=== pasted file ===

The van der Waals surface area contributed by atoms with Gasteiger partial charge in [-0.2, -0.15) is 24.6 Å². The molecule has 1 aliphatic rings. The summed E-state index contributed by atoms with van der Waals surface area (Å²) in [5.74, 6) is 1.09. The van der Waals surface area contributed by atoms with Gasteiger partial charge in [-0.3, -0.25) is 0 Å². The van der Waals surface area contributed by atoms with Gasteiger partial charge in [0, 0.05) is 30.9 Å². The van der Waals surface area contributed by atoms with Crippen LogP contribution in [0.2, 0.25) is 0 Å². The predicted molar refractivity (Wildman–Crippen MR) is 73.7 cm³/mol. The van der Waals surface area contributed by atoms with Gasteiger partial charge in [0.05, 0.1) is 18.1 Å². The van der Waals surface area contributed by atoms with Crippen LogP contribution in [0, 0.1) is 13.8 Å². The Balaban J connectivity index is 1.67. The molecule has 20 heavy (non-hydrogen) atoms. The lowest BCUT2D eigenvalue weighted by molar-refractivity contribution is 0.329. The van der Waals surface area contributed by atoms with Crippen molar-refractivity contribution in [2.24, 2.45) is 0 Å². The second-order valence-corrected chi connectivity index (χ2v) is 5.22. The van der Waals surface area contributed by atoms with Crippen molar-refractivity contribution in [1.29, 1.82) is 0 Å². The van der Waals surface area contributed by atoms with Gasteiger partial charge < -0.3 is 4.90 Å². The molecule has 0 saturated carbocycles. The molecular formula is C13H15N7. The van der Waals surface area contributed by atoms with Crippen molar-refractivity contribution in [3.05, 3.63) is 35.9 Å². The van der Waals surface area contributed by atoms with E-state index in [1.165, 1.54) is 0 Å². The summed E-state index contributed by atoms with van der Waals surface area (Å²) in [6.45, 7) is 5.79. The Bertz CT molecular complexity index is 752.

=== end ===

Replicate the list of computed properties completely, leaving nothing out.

The van der Waals surface area contributed by atoms with Gasteiger partial charge in [-0.2, -0.15) is 24.6 Å². The molecule has 1 aliphatic rings. The summed E-state index contributed by atoms with van der Waals surface area (Å²) in [5.74, 6) is 1.09. The van der Waals surface area contributed by atoms with Gasteiger partial charge in [-0.3, -0.25) is 0 Å². The van der Waals surface area contributed by atoms with Gasteiger partial charge in [0, 0.05) is 30.9 Å². The van der Waals surface area contributed by atoms with Crippen LogP contribution in [0.2, 0.25) is 0 Å². The predicted molar refractivity (Wildman–Crippen MR) is 73.7 cm³/mol. The van der Waals surface area contributed by atoms with Gasteiger partial charge in [0.05, 0.1) is 18.1 Å². The van der Waals surface area contributed by atoms with Crippen LogP contribution in [0, 0.1) is 13.8 Å². The Balaban J connectivity index is 1.67. The molecule has 20 heavy (non-hydrogen) atoms. The lowest BCUT2D eigenvalue weighted by molar-refractivity contribution is 0.329. The van der Waals surface area contributed by atoms with Crippen molar-refractivity contribution in [2.24, 2.45) is 0 Å². The second-order valence-corrected chi connectivity index (χ2v) is 5.22. The van der Waals surface area contributed by atoms with Crippen molar-refractivity contribution in [1.29, 1.82) is 0 Å². The van der Waals surface area contributed by atoms with Gasteiger partial charge < -0.3 is 4.90 Å². The molecule has 0 saturated carbocycles. The molecular formula is C13H15N7. The van der Waals surface area contributed by atoms with Crippen molar-refractivity contribution in [3.05, 3.63) is 35.9 Å². The van der Waals surface area contributed by atoms with E-state index in [1.165, 1.54) is 0 Å². The summed E-state index contributed by atoms with van der Waals surface area (Å²) in [6.45, 7) is 5.79. The Bertz CT molecular complexity index is 752.